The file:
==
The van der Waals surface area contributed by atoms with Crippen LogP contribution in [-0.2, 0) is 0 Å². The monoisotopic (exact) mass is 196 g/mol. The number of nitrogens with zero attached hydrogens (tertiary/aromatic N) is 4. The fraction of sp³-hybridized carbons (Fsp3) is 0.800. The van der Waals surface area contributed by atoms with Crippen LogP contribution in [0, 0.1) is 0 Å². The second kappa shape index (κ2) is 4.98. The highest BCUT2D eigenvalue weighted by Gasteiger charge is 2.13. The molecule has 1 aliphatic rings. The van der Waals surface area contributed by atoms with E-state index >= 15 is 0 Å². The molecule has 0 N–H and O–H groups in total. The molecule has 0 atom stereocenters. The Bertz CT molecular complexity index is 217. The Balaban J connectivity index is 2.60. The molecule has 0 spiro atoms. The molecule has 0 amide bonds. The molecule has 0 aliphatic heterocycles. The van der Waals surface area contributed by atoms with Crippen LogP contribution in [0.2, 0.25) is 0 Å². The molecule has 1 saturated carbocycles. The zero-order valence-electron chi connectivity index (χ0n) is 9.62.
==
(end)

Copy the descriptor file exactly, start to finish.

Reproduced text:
The van der Waals surface area contributed by atoms with Crippen LogP contribution in [-0.2, 0) is 0 Å². The monoisotopic (exact) mass is 196 g/mol. The number of nitrogens with zero attached hydrogens (tertiary/aromatic N) is 4. The fraction of sp³-hybridized carbons (Fsp3) is 0.800. The van der Waals surface area contributed by atoms with Crippen LogP contribution in [0, 0.1) is 0 Å². The second kappa shape index (κ2) is 4.98. The highest BCUT2D eigenvalue weighted by Gasteiger charge is 2.13. The molecule has 1 aliphatic rings. The van der Waals surface area contributed by atoms with E-state index >= 15 is 0 Å². The molecule has 0 N–H and O–H groups in total. The molecule has 0 atom stereocenters. The Bertz CT molecular complexity index is 217. The Balaban J connectivity index is 2.60. The molecule has 0 spiro atoms. The molecule has 0 amide bonds. The molecule has 0 aliphatic heterocycles. The van der Waals surface area contributed by atoms with Crippen LogP contribution in [0.2, 0.25) is 0 Å². The molecule has 1 saturated carbocycles. The zero-order valence-electron chi connectivity index (χ0n) is 9.62.